Sexually transmitted infections (STIs, also called STDs and venereal disease) are any infection that is transmitted from person to person through intimate contact. STIs can also be shared between people who are not sexually involved, whenever a certain amount of bodily fluids (blood, semen, cervical fluid, etc.) are exchanged. Common STIs include the following:
- human immunodeficiency virus (HIV)
- human papilloma virus (HPV), also called genital warts
- herpes simplex virus (genital herpes)
- hepatitis C & B
- scabies, pubic lice
Myths About STIs
- they happen to “other” people
- you can tell if someone has an STI
- you can tell if you have an STI
- getting an STI is no big deal–it’s easy to treat, and then you’re immune
- if you’re clean, well-dressed, and groomed, you won’t catch them
- if you live in certain areas, you’re immune from them
- you must have sexual intercourse to catch them
- The fastest growing population with new cases of STIs are high schoolers. Females are more susceptible to acquiring STIs than males because their anatomy is more prone to infection in general.
- In most women (and some men), there are often virtually no symptoms of STI. Not only can a partner not tell if a woman has an STI, the woman herself usually does not know.
- If discovered early enough, treatment can be as simple as antibiotics. However, if a case goes untreated, the damage an STI can do may be permanent, life-altering, or life-threatening. Immunity to STIs does not develop, and some STIs are incurable.
- STIs have nothing to do with cleanliness or grooming. STIs know no geographical or socioeconomic boundaries.
- STIs can be transmitted through oral sex, vaginal sex, anal sex, even heavy petting. Penile penetration is not a prerequisite for transmission.
When symptoms are present, it can sometimes mean (for women especially) that infection is advanced. Below are some signs of STI infection:
- Unusual vaginal discharge (changes in color, consistency, amount, odor)
- Penile discharge
- Bleeding after intercourse
- Pelvic pain (pain below the belly button)
- Swollen and/or painful testicles
- Itching or tingling in the genital area
- Blisters or sores on the genitals, anus, or surrounding areas
- Warts or bumps on the genitals, anus, or surrounding areas
- Persistent vaginal yeast infections
- Yellowing of the eyes and skin (jaundice)
(Note: some of these may be symptoms of other health conditions, and should be attended to regardless of sexual activity.)
Link to Infertility
Because males infected with STIs usually seek treatment in order to stop painful symptoms, their incidence of STI-related infertility is less than for women. However, men are not “off the hook” here: approximately half a million yearly develop epididymitis (inflammation of the testicular tubes) from an STI, which can result in decreased fertility or sterility.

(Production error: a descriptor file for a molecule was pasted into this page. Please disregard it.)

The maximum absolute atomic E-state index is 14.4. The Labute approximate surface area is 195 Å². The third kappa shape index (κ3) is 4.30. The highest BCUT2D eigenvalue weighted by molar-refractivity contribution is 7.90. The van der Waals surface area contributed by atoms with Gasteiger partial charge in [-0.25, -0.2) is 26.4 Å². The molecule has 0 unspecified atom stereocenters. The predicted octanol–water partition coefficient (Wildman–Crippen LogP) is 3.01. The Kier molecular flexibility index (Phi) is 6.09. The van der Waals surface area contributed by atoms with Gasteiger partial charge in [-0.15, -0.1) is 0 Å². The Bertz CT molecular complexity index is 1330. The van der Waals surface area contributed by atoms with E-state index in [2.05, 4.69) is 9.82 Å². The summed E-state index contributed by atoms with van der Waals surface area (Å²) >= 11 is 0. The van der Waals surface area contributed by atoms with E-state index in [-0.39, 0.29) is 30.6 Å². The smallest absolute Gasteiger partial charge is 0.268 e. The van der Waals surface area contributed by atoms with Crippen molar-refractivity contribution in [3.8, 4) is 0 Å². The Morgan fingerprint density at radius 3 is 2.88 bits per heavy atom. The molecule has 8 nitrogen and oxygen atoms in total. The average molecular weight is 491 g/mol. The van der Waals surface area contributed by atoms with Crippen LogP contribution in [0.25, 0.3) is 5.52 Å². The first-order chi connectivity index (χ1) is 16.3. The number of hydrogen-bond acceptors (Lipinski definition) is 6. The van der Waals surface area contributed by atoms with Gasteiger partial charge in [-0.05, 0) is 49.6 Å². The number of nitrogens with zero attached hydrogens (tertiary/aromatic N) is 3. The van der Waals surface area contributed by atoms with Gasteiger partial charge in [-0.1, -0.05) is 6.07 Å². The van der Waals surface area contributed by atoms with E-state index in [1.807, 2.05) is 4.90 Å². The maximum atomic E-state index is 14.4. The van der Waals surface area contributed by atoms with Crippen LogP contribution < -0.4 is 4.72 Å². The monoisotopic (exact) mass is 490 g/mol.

Females more typically are not aware of the existence of their STI, therefore do not receive prompt treatment. This often results in pelvic inflammatory disease (PID), a leading cause of tubal-factor infertility, which is one of the most common types of infertility.
Tubal-factor infertility refers to any dysfunction of the fallopian tubes, such as adhesions, scar tissue, or any other blockage of the tubes. Such blockage makes it impossible for the sperm and egg to meet in a natural, unassisted manner. In-vitro fertilization (IVF) was first invented specifically as a treatment for tubal-factor infertility. While it can be successful, IVF to treat infertility is very costly, both financially and emotionally.
Below is a very candid list of behaviors in order of STI transmission risk from highest to lowest risk:
- Unprotected anal intercourse
- Unprotected vaginal intercourse
- Sharing needles (for drugs, piercing)
- Sharing implements that draw blood (whips, knives)
- Unprotected oral sex on a menstruating woman
- Unprotected oral sex on a man with ejaculation
- Unprotected oral-anal contact
- Getting urine or feces in mouth, vagina, anus
- Unprotected fisting or finger insertion
- Unprotected oral sex on a man without ejaculation
- Unprotected oral sex on a non-menstruating woman
- Sharing uncovered sex toys
- Anal intercourse with a condom
- Vaginal intercourse with a condom
- Oral sex on a man using a condom
- Oral sex on a woman using a latex barrier
- Oral-anal contact using a latex barrier
- Fisting or finger insertion using a glove
- Petting, manual-genital contact
- Deep (French) kissing
- Spanking, whipping that does not break the skin
- Bondage and discipline play
- Masturbation (alone or with partner)
- Hugging, touching
- Talking dirty, phone or net sex, fantasy
The best way to protect future fertility is by avoiding STIs altogether.
In order of prevention success rate:
- abstinence from sexual contact
- using latex or female condoms with spermicidal jelly
- using latex or female condoms without spermicide
In addition to the above:
- Ask your physician for an STI screen regularly if you are sexually active at all. Make it a regular part of your annual gynecological visit or physical.
- Talk to your sexual partners before engaging in any risky behaviors about the possibilities for both of you. Remember that, in effect, you engage in sexual activity with all of your partner’s previous partners.
- Be open with your partners about your own sexual health history.
- Consider avoiding risky contact with any partner who refuses to be open about their health history.